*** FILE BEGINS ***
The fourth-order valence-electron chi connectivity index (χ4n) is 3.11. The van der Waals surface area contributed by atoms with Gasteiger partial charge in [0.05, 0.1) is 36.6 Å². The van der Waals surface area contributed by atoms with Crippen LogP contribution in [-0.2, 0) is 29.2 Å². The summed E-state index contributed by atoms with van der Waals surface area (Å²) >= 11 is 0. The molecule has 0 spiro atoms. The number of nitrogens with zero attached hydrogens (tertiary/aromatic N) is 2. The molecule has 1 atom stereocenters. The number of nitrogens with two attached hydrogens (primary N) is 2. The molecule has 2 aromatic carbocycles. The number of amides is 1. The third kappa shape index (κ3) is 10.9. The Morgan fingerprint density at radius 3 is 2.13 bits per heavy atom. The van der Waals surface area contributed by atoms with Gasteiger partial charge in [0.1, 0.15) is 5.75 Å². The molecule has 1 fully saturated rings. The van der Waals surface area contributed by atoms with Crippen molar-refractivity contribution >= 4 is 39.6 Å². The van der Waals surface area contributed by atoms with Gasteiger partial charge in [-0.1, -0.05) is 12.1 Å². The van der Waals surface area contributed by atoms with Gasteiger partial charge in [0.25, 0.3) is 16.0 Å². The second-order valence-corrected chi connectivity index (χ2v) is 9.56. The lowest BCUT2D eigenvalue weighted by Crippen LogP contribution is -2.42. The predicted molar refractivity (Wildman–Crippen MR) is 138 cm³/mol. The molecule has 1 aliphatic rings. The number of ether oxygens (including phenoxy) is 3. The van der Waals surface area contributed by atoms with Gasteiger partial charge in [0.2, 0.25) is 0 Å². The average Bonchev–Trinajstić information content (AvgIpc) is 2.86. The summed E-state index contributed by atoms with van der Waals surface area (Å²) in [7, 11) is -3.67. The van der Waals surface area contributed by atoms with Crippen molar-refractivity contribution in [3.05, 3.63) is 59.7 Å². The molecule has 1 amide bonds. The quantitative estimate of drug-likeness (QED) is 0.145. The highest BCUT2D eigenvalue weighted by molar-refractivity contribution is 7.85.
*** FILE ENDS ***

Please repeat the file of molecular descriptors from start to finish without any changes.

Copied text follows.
The fourth-order valence-electron chi connectivity index (χ4n) is 3.11. The van der Waals surface area contributed by atoms with Gasteiger partial charge in [0.05, 0.1) is 36.6 Å². The van der Waals surface area contributed by atoms with Crippen LogP contribution in [-0.2, 0) is 29.2 Å². The summed E-state index contributed by atoms with van der Waals surface area (Å²) >= 11 is 0. The molecule has 0 spiro atoms. The number of nitrogens with zero attached hydrogens (tertiary/aromatic N) is 2. The molecule has 1 atom stereocenters. The number of nitrogens with two attached hydrogens (primary N) is 2. The molecule has 2 aromatic carbocycles. The number of amides is 1. The third kappa shape index (κ3) is 10.9. The Morgan fingerprint density at radius 3 is 2.13 bits per heavy atom. The van der Waals surface area contributed by atoms with Gasteiger partial charge in [0.1, 0.15) is 5.75 Å². The molecule has 1 fully saturated rings. The van der Waals surface area contributed by atoms with Crippen molar-refractivity contribution >= 4 is 39.6 Å². The van der Waals surface area contributed by atoms with Gasteiger partial charge in [-0.1, -0.05) is 12.1 Å². The van der Waals surface area contributed by atoms with Gasteiger partial charge in [0.25, 0.3) is 16.0 Å². The second-order valence-corrected chi connectivity index (χ2v) is 9.56. The lowest BCUT2D eigenvalue weighted by Crippen LogP contribution is -2.42. The predicted molar refractivity (Wildman–Crippen MR) is 138 cm³/mol. The molecule has 1 aliphatic rings. The number of ether oxygens (including phenoxy) is 3. The van der Waals surface area contributed by atoms with Gasteiger partial charge in [0.2, 0.25) is 0 Å². The average Bonchev–Trinajstić information content (AvgIpc) is 2.86. The summed E-state index contributed by atoms with van der Waals surface area (Å²) in [7, 11) is -3.67. The van der Waals surface area contributed by atoms with Crippen molar-refractivity contribution in [3.05, 3.63) is 59.7 Å². The molecule has 1 amide bonds. The quantitative estimate of drug-likeness (QED) is 0.145. The highest BCUT2D eigenvalue weighted by molar-refractivity contribution is 7.85.